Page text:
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Posted September 5, 2017, 7:45 am CDT
A federal judge in Pennsylvania has denied a request for nearly $1 million in attorney fees and promised to refer the lawyers who sought the money to ethics regulators.
U.S. District Judge Malachy Mannion of Scranton deemed the fee request “astounding,” “exorbitant” and “woefully deficient.” He criticized claims for various portions of work as “abusively excessive” and “mind-boggling.” Some entries were redundant and some were vague, he said. The Legal Intelligencer (sub. req.), the Scranton Times-Tribune and the Associated Press have stories; Mannion’s Aug. 29 opinion is here.
“As other courts have noted,” Mannion said, quoting from another opinion, “a fee request is not the opening salvo in a back and forth negotiation with the court. The request is not the sticker price on a used car that all parties understand is the starting point for spirited dickering.”
The plaintiff’s lawyers had sought $902,655 in attorney fees, which swelled to $1.12 million with costs and interest, after prevailing on a bad-faith insurance claim. Jurors who heard the case in November 2015 awarded $100,000 on the bad-faith claim, while the underlying uninsured motorist claim settled for $25,000.
The lawyers seeking the fees were Michael Pisanchyn of the Pisanchyn Law Firm, who verified the fee petition, and a lawyer who once worked there, Marsha Lee Albright, who prepared the petition.
Albright had testified that there were no contemporaneous records of hours spent on the case and time logs had to be reconstructed, Mannion said in the opinion. The time logs submitted to the court were her “guess” as to hours spent on the case over six years based on the task descriptions in the firm’s case management system and hard-copy documents, according to Mannion. The system didn’t track time spent on individual tasks.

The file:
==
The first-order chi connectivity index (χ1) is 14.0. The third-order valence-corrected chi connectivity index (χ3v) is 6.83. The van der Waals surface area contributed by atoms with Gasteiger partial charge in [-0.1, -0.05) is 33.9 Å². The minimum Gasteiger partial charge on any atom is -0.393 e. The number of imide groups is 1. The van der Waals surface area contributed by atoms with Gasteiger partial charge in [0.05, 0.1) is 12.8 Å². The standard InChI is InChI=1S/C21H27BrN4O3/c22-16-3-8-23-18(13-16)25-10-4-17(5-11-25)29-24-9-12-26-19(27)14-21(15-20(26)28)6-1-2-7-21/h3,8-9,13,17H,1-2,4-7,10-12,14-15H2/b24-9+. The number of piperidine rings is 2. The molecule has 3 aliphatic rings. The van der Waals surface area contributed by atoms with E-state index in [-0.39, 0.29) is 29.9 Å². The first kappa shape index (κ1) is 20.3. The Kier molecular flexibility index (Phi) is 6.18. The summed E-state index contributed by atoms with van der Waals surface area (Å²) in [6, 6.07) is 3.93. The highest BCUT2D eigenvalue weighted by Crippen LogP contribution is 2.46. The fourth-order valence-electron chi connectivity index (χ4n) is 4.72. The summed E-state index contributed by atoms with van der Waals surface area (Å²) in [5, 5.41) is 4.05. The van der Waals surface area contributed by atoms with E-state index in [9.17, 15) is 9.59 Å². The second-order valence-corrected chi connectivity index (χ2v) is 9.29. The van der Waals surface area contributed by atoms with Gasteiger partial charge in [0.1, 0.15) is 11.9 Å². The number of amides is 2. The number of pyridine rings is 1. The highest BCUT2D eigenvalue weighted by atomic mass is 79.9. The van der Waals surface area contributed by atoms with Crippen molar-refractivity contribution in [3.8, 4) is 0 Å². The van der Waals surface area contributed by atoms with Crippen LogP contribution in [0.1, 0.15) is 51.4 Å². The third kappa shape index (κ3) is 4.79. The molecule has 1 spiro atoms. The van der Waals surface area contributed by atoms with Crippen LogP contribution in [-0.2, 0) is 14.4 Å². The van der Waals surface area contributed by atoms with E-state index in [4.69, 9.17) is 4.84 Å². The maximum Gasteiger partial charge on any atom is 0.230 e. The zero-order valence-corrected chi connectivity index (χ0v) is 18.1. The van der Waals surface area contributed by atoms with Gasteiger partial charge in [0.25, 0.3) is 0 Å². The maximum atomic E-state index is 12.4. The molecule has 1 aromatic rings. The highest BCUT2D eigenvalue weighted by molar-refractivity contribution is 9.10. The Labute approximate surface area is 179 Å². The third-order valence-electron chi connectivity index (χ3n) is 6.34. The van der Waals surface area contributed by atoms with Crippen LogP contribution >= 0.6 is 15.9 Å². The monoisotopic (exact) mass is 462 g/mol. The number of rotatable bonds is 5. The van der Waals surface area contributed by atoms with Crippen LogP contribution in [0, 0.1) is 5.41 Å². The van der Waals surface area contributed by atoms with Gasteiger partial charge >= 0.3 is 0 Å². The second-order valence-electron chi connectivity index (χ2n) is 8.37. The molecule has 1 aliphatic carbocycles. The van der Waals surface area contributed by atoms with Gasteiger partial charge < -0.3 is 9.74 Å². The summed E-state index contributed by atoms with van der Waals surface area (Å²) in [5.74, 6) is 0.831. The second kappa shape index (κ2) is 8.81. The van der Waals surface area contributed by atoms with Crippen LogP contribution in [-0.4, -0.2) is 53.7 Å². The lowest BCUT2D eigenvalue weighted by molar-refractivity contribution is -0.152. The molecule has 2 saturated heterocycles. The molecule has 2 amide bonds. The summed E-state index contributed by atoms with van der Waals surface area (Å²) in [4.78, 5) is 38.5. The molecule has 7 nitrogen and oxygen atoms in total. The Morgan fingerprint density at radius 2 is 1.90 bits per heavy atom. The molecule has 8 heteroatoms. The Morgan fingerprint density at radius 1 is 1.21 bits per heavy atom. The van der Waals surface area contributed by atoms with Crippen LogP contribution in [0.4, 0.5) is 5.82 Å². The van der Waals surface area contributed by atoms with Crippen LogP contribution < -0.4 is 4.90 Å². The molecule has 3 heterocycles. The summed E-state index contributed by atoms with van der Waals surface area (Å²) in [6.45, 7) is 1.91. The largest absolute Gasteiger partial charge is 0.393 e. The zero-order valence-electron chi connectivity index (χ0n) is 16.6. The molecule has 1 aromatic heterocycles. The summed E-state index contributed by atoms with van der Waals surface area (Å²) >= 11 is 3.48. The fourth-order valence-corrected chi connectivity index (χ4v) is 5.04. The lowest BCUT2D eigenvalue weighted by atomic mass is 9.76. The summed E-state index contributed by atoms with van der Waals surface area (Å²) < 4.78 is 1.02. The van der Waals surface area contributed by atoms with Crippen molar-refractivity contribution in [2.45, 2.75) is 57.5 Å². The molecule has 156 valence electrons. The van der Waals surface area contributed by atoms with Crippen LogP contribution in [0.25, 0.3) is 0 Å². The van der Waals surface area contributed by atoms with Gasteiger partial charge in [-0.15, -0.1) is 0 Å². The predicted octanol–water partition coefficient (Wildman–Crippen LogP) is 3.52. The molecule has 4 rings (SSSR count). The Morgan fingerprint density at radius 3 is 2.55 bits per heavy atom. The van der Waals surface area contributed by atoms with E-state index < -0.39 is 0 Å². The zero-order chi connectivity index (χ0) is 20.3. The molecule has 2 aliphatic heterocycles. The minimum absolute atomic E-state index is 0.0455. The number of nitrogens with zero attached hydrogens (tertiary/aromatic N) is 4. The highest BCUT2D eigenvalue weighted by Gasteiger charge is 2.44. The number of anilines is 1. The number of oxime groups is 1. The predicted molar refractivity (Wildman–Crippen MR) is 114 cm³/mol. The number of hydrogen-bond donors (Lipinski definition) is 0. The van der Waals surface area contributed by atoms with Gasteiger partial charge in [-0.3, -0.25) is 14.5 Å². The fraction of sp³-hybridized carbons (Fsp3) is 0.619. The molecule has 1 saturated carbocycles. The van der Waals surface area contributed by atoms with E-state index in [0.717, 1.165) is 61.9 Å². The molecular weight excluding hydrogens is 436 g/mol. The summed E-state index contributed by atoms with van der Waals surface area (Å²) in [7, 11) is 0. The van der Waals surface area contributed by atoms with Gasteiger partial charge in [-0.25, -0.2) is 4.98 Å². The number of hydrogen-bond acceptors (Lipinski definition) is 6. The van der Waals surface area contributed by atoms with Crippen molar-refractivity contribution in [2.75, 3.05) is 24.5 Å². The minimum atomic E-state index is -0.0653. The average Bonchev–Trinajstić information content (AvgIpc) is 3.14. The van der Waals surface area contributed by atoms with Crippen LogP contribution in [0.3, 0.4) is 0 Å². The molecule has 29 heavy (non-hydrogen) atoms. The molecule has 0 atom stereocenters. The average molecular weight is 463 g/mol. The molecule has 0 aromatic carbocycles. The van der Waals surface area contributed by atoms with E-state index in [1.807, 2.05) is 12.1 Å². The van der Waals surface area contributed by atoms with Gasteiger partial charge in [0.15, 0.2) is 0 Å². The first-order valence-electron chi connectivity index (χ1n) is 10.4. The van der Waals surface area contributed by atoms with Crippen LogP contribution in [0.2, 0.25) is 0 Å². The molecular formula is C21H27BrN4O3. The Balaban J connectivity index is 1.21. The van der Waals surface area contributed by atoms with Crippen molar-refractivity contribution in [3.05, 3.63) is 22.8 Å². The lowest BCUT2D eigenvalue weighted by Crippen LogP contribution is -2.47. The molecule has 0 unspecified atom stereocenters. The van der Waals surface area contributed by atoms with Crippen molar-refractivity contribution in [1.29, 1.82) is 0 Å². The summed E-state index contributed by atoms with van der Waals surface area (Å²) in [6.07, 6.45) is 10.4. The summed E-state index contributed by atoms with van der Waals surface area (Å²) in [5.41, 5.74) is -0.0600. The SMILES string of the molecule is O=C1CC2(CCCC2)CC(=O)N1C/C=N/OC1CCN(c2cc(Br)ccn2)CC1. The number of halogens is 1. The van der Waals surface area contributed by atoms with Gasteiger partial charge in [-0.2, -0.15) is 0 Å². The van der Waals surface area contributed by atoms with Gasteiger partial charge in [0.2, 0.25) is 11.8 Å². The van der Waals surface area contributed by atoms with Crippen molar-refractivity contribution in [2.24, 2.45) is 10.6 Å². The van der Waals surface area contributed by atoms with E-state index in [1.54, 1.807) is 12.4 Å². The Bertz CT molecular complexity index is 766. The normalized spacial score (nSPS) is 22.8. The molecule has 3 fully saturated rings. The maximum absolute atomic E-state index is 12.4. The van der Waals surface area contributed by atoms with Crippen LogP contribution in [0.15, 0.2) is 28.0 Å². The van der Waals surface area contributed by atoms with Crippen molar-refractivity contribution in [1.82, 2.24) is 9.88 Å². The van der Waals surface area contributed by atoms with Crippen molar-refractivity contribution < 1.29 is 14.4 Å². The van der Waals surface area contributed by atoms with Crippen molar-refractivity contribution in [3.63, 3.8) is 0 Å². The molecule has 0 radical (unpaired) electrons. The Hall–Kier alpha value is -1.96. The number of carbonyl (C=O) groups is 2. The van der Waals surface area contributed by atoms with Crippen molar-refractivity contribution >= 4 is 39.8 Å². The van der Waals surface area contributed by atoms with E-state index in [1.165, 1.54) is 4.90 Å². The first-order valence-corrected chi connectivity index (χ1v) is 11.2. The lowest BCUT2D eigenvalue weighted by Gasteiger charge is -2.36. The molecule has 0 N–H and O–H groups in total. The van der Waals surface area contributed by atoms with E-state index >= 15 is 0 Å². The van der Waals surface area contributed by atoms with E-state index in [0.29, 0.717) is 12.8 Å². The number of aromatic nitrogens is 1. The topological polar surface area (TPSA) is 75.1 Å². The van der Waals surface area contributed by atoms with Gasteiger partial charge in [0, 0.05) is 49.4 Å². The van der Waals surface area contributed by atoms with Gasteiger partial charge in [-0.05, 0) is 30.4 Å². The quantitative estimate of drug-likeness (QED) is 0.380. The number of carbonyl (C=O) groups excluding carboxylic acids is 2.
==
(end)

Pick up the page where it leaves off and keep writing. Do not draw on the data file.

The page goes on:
Mannion said that reconstructing time logs this way is “flabbergasting to the court and, quite frankly, disturbing.” Counsel had billed about 2,583 hours for the case, which was resolved in a trial that lasted five days, Mannion said. “Assuming an eight-hour billable work day, this would mean that the plaintiff’s counsel worked on nothing else but his case, every day, for approximately 323 days.”
Mannion determined that allowable hours for lawyers, paralegals and technology specialists in the case total about 13 percent “at best” of the fee request submitted to the court.
Pennsylvania law permits–but does not require–an award of attorney fees in bad faith insurance cases, and Mannion said he was using his discretion to deny the entire award. The law also permits an award of interest on the amount of the claim; Mannion awarded nearly $5,000.
Pisanchyn told the Legal Intelligencer he didn’t think the fee request was unreasonable, given nine years of litigation in the case. “The defendants took the position of a scorched earth litigation, and we had to go toe-to-toe with them every step of the way,” he said.
Pisanchyn told the Times-Tribune that Mannion’s opinion would discourage other lawyers from pursuing cases against insurers. “What attorney is going to take a case when they get their head bashed in for filing a fee petition?” he asked. He also said that, if he prevails on appeal, he will donate attorney fees, less money paid for experts, to charity.
The publications were unable to reach Albright for comment, but she said at an Aug. 11 court hearing that she felt insulted that her integrity was questioned. She had moved to Rawle & Henderson, but she was no longer with the firm on Aug. 25, according to a woman at the firm who spoke with the Legal Intelligencer.
The case is Clemens v. New York Central Mutual Fire Insurance Co.
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